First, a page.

“United we stand, divided we fall.”
Six simple words saying two simple messages. Simple yet profound, simple yet defying understanding.
It is the year 2020 of the 21st century. The past is past, full of lessons we can continue to learn from. We cannot do anything about what has happened, but we can transform the pain of failure to solid bricks of wisdom. And where we were correct and productive, such is priceless fortune, a clear guide for today and tomorrow.
No lesson, though, for Filipinos so crucial and necessary to learn and re-learn than the simple clear, “United we stand, divided we fall.”
Is unity unattainable? Apparently so if we are thinking of everybody. National unity, though, requires at first only the unity of a critical mass, of an effective number driven by a common and higher cause. From their vision, their action, and their inspiration, a nation will stand united.
What about dissent? Let it come. Dissent provides the contrast, and contrast provides the tension that stirs creative ideas and alternative visions. A united nation accommodates dissent and is stimulated by it. After all, freedom becomes possible only when an idea is allowed to be imagined and expressed. If the collective will be prejudiced by such an idea, that idea will not find fruition. It may at a later time, but only if it resonates under a different moment, a different atmosphere.
While dissent, or not necessarily dissent but simply contrasting, goes on, the critical mass of unity and the power of its inspiration can keep society steady, productive and optimistic. However, should the critical mass waver, the outer rings around it will waver as well. Change, then, can quickly take on different forms, even opposite from what is, and another cycle is about to attempt a new pattern.
That is life. That is the salt mines. It is not perfect but it can work and work well, even thrive. If not, discontent will overpower the status quo with or without a messiah in sight – though moments like these necessarily produce messiahs.
A new year is a natural time for rebirth, especially for Filipinos after a Christmas and New Year season. Because of the way, we throw ourselves with virtual abandon at celebrating these annual fiestas, the respite that comes afterward, the near exhaustion from endless activities with family and friends, and the thought of what was spent, or what needs to be paid, we find pause and reflection. As we do, let us resolve to start with the right foot, with clarity, with resolve. Most of all, with a little more wisdom than the year before.
The first wisdom is to begin with our strength, not our weakness. United we stand is our strength, divided we fall is our weakness. This principle is for all people but especially for people with an embedded culture of bayanihan. If Filipinos have been more recently defined as fractious and divided, the truth if this is the clear answer to why we have fallen into bad times. We cannot address the natural challenges of nature, of livelihood and productivity, of technology and global competition when we choose to first fight ourselves.
Our first wisdom, then, is the lesson of our disunity and the dire consequences because of it. We are either one people, or we are one hundred ten million individuals. We are a nation or we are warring families and tribes. We are citizens with responsibilities and accountabilities, or we are partisans with no ideal bigger than the politician we follow.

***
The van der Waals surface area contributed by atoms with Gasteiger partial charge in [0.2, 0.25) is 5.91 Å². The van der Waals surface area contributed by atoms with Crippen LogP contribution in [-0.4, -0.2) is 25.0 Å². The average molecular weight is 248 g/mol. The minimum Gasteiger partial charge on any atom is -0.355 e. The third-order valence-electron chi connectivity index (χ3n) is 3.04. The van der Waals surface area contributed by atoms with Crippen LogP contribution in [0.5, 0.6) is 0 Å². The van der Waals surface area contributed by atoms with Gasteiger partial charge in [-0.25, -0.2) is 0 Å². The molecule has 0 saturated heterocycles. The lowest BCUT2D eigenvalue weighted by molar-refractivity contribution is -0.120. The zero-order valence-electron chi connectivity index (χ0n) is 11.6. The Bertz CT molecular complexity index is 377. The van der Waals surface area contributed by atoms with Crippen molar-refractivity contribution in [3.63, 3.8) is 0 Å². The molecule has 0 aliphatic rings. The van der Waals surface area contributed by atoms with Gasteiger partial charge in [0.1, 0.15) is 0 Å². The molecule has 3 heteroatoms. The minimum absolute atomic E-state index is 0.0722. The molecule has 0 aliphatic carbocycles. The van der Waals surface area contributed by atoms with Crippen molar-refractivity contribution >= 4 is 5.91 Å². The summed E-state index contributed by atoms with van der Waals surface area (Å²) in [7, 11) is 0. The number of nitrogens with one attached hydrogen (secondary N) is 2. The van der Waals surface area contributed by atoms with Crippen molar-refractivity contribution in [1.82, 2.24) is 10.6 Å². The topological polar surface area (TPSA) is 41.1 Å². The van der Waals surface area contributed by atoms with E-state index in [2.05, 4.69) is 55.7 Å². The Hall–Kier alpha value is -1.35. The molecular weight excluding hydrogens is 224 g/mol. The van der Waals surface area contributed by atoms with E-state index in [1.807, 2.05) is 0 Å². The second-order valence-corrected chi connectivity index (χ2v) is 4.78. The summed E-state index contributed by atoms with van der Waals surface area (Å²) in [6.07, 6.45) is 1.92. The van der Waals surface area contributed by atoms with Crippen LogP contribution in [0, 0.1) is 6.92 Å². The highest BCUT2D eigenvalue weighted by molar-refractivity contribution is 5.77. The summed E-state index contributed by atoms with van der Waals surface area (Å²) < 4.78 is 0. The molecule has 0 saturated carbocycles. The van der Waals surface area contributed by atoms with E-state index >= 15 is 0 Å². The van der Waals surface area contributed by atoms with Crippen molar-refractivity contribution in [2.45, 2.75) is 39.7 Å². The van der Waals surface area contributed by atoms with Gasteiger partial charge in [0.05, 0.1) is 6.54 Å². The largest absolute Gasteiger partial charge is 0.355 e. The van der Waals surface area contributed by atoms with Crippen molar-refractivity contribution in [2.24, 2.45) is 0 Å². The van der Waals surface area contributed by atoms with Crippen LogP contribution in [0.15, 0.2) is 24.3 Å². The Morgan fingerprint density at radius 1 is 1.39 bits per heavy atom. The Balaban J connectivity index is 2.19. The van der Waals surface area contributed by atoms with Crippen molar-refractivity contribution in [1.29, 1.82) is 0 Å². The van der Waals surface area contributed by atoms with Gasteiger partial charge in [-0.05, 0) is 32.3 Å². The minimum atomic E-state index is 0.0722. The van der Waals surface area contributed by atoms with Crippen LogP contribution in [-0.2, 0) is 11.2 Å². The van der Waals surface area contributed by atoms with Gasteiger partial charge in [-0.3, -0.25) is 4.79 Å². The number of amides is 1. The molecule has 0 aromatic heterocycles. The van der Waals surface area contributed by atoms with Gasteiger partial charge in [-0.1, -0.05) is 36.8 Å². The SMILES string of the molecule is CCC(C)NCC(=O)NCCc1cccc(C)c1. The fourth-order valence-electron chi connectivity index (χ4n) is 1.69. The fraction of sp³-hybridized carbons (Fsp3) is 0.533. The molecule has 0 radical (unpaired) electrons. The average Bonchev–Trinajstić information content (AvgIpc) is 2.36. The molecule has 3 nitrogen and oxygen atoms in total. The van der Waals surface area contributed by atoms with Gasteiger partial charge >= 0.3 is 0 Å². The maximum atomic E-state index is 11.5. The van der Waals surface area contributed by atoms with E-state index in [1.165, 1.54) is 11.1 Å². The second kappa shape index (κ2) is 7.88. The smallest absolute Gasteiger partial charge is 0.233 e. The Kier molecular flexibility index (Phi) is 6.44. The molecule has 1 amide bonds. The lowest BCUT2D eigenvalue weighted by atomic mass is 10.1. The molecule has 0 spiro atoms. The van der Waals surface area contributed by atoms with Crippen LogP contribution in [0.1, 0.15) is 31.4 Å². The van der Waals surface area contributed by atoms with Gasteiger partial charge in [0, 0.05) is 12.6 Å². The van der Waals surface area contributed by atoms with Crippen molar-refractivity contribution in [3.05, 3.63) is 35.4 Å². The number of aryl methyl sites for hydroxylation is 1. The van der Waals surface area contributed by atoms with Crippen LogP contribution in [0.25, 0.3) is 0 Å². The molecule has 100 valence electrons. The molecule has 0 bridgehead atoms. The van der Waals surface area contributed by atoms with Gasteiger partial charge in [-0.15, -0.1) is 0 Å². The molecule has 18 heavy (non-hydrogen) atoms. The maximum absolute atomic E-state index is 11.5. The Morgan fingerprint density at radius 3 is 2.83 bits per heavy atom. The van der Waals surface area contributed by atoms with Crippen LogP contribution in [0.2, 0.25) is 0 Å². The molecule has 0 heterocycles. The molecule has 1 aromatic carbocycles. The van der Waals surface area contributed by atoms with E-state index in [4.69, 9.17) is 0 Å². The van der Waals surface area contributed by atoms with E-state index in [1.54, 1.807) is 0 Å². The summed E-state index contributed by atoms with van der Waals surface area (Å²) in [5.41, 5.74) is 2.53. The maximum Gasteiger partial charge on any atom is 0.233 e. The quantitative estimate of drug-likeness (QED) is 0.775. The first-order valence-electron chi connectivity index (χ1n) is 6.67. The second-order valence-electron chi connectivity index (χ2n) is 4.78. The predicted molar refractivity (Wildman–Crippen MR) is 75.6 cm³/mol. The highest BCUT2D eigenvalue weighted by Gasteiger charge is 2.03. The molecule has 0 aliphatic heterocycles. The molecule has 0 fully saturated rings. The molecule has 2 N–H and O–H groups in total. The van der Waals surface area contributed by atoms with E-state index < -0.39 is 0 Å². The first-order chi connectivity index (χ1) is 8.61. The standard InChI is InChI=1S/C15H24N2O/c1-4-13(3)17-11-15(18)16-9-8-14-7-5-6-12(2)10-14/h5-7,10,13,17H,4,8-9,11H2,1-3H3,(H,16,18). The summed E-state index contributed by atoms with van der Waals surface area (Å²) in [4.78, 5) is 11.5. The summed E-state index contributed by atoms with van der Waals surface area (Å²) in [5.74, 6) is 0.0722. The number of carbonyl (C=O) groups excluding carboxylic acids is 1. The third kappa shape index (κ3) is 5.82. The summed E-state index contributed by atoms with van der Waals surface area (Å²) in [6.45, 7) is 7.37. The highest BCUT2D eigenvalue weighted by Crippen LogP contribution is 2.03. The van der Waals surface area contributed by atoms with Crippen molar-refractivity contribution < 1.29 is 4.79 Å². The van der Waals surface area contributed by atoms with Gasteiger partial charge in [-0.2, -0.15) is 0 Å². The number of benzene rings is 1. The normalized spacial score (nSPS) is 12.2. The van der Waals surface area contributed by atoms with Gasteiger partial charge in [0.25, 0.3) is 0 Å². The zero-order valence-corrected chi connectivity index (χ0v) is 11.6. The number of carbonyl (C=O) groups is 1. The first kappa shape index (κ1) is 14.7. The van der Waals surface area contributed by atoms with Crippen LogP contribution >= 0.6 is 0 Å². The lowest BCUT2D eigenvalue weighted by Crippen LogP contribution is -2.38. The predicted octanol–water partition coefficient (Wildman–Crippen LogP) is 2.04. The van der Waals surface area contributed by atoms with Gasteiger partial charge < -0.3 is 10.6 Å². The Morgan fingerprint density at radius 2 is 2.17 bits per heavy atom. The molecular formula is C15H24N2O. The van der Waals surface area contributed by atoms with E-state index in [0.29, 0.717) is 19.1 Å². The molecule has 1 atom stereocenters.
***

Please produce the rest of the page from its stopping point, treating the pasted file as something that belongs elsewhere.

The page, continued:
From the beginning, our trajectory must be upward, towards a better future full of hope and our responsibility to build the basis of that hope. That future is collective and, in it, we must find our rightful place and contribute our obligation, accept our rewards and pay for our mistakes. We cannot be greater than the whole, and our vision cannot end with ourselves and our families. Without reaching out and connecting to one another, we are our own millstones keeping us chained to our misery.
There must be an ideal bigger than our pride and ego, bigger even than those principles we hold dear if they keep us from our harmony and the common good. Too many fights have separated deep bonds among family members, relatives, and friends in the name of principle when what was driving us apart was our refusal to see that which is higher than ourselves.
I look at the ordinary Filipino and he lives a life of few options, of few opportunities. Others have literally none, forced by circumstance to survive at every turn, and that survival the only motivation for action – wrong or right. At the same time, I have seen that the few options of today were hardly there yesterday, that few are much more than none or hardly any. As the numbers of the impoverished go down, the numbers of options and alternatives go up. All the more we strive now to take advantage of a momentum.
Our economic freedom must be won so that our higher freedoms can then be addressed. Human rights are varied and of different grades. The finer ones will elevate our lifestyle and refine our culture – but impossible when we are gripped by landlessness, homelessness, and hunger. Our political and religious freedoms are superfluous when we grovel before the masters of the world needing their products, resources, and protection. Our economic freedom is not only money, but it is also productivity, it is material self-reliance.
There will be no better future without a price. If we have poverty, if we have corruption, if we are bullied by some of our own or by others beyond our motherland, then the price we pay will have to be more. The poor among us have long been paying that price for most though they have the least. Because we thought they are not part of us. United we stand, divided we fall.
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